Web Sites and Documents >> Hartford Courant News Articles >

Avenue Worth More Than A Face Lift

July 24, 2005

Jack Dollard, the architect, planner and artist, stopped by one day in 1990 and dropped off a sketch he'd made of Farmington Avenue in Hartford. It showed the churches, cultural institutions and businesses.

The picture was his vision of the avenue as a "linear neighborhood," a successful community where people lived, shopped, dined and were entertained, and could walk or take the bus to much of what they needed.

The avenue needed a vision then because it was heading downhill, figuratively. Over the next few years, the Farm Shop closed, Cheese & Stuff moved out and things weren't looking good. But in 1996, a proposal to tear down a neighborhood landmark, the former Colonial Theater, and replace it with an auto parts store got the West End neighborhood galvanized.

West End activists saved the Colonial building, at least its facade, and a few other buildings to boot. They even saved - and now operate - a duckpin bowling alley. They also commissioned a plan that will make the avenue an attractive urban boulevard. If the city gets behind it, as may be happening, this could be a very good thing for Hartford and the region.

The major avenues are spokes of the wheel, the structural supports of the city. They carry workers, goods and customers, and are also, as Dollard saw, neighborhoods unto themselves. Farmington Avenue is a remarkable corridor, a river of life. It occurs to me that I haven't lived more than two blocks from the avenue, in Hartford and West Hartford, for the past 27 years.

Farmington was a grand thoroughfare. The Mark Twain and Harriet Beecher Stowe homes, along with great churches, Aetna's headquarters and elegant apartment and commercial buildings, all set well back from the street, suggest its grandeur in the trolley age.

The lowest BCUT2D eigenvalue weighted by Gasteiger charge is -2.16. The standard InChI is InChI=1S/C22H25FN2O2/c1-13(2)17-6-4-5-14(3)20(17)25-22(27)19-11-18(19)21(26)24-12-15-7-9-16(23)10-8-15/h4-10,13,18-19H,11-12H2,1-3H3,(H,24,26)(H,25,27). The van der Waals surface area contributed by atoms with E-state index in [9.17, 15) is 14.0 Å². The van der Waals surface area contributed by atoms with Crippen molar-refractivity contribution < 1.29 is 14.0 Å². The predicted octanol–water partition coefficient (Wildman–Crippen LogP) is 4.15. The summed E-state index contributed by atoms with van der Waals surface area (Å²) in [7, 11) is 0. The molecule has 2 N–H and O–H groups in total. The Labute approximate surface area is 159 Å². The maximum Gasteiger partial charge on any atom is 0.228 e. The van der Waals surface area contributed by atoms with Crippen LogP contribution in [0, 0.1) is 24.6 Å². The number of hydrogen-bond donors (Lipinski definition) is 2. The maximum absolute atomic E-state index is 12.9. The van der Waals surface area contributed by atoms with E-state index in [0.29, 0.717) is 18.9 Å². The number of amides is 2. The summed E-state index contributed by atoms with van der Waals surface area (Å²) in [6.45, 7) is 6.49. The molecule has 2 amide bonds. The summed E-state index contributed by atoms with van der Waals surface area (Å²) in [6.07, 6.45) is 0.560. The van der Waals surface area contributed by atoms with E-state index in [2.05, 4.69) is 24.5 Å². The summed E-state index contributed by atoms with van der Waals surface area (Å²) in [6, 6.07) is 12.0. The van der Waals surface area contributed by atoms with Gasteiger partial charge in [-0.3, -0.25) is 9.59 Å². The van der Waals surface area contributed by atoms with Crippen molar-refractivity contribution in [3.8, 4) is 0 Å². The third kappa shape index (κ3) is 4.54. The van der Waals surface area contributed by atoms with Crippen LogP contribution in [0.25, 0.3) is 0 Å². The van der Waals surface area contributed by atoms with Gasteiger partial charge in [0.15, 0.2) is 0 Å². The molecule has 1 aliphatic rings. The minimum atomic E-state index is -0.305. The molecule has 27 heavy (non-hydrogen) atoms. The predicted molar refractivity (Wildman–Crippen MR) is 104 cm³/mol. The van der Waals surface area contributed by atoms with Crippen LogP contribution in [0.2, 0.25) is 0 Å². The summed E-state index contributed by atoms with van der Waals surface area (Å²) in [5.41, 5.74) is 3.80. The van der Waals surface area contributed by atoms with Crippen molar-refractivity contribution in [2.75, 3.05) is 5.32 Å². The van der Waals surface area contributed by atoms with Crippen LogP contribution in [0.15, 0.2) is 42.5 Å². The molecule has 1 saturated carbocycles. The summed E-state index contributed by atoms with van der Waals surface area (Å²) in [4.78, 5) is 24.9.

But in the decades after World War II, the city began to ignore the avenues. Weak zoning combined with other urban ills to degrade the once-proud thoroughfares. Farmington Avenue has a mixed record over the past 30 years. The demolition of OlIies Steak House to make way for a gas station should have been a distress signal - at least it was to me. Some genuinely crummy buildings were allowed in.

Yet, because the street didn't look as bad as some others, it didn't get much attention.

It sometimes takes a hit-bottom event, a catalyst, to get people moving, and that was the proposed Colonial demolition. Residents formed two committees, one to save the building and the other to redesign the street.

After several thrusts and starts, and with help from a well-placed resident, House Speaker Tom Ritter, the theater was converted into the stunning Braza Restaurant.

The other group joined with Asylum Hill activists to form what is now the nonprofit Farmington Avenue Alliance. By 2000, they'd raised nearly $200,000 and engaged a consultant, the highly regarded Project for Public Spaces. PPS released a plan in 2002 that would turn the street into a tree-lined, pedestrian-friendly boulevard with a planted median in some parts, bike lanes, mini-plazas, roundabouts and other amenities. The group want sto consolidate bus stops and make each one a "place."

Meanwhile, the city garnered $17 million in bond funds for streetscape improvements on five major arterials, including Farmington Avenue. What the city had in mind was a traditional streetscape program, with repaving, new lights and the like. The Farmington Avenue Alliance is thinking much bigger; it wants a major redesign of the whole avenue.

So now it's negotiating over how much and where. City transportation official Kevin Burnham said the city wants to do as much of the plan as the money will allow, and that he thinks the alliance and the city will soon reach an agreement.

I hope so, because there's momentum that shouldn't be wasted. The best vote of confidence is private investment, and that's been happening over the past few years, said alliance board member Rudy Arnold. Several new restaurants, new office buildings and the new Mark Twain Education Center bode well.

If I were Mayor Eddie Perez, I'd bend over backwards to implement the whole plan. The more attractive and vibrant Farmington Avenue is, the better chance the city has of retaining the large companies that reside along it. If Farmington Avenue were all it could be, would MassMutual have left? Might ING have taken the MassMutual campus? (Come to think of it, why didn't they?)

There are things the city could do quickly - there are a few bad litter problems on the avenue, for example - and the mayor should take care of them. With Blue Back Square and Farmington Avenue improvements coming in West Hartford, the corridor could be as Dollard envisioned it: a great linear neighborhood.

Tom Condon is the editor of Place. He can be reached at tcondon@courant.com.

Reprinted with permission of the Hartford Courant. To view other stories on this topic, search the Hartford Courant Archives at http://www.courant.com/archives.
| Last update: September 25, 2012 |
Powered by Hartford Public Library  

Includes option to search related Hartford sites.

Advanced Search
Search Tips

Can't Find It? Have a Question?